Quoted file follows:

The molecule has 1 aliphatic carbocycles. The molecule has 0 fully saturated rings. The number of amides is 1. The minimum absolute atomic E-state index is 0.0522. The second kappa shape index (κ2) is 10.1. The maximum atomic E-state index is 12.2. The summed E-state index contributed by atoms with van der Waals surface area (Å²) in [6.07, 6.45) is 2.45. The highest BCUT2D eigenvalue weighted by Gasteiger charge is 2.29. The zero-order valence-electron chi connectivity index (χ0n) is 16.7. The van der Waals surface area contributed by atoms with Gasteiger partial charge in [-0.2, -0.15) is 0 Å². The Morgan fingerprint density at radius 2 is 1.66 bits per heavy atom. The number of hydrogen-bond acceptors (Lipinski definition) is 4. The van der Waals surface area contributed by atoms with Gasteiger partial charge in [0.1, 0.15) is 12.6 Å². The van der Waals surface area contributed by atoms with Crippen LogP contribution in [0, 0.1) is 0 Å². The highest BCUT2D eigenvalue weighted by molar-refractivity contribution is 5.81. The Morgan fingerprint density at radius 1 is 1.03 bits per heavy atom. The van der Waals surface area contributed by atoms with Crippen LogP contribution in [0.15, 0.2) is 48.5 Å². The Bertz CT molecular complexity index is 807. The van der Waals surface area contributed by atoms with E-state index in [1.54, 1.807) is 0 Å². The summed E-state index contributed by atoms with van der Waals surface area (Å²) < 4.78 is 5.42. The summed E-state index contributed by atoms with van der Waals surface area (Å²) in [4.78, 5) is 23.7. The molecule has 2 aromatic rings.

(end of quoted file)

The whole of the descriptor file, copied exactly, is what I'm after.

The molecule has 1 aliphatic carbocycles. The molecule has 0 fully saturated rings. The number of amides is 1. The minimum absolute atomic E-state index is 0.0522. The second kappa shape index (κ2) is 10.1. The maximum atomic E-state index is 12.2. The summed E-state index contributed by atoms with van der Waals surface area (Å²) in [6.07, 6.45) is 2.45. The highest BCUT2D eigenvalue weighted by Gasteiger charge is 2.29. The zero-order valence-electron chi connectivity index (χ0n) is 16.7. The van der Waals surface area contributed by atoms with Gasteiger partial charge in [-0.2, -0.15) is 0 Å². The Morgan fingerprint density at radius 2 is 1.66 bits per heavy atom. The number of hydrogen-bond acceptors (Lipinski definition) is 4. The van der Waals surface area contributed by atoms with Gasteiger partial charge in [0.1, 0.15) is 12.6 Å². The van der Waals surface area contributed by atoms with Crippen LogP contribution in [0, 0.1) is 0 Å². The highest BCUT2D eigenvalue weighted by molar-refractivity contribution is 5.81. The Morgan fingerprint density at radius 1 is 1.03 bits per heavy atom. The van der Waals surface area contributed by atoms with Crippen LogP contribution in [0.15, 0.2) is 48.5 Å². The Bertz CT molecular complexity index is 807. The van der Waals surface area contributed by atoms with E-state index in [1.54, 1.807) is 0 Å². The summed E-state index contributed by atoms with van der Waals surface area (Å²) < 4.78 is 5.42. The summed E-state index contributed by atoms with van der Waals surface area (Å²) in [4.78, 5) is 23.7. The molecule has 2 aromatic rings.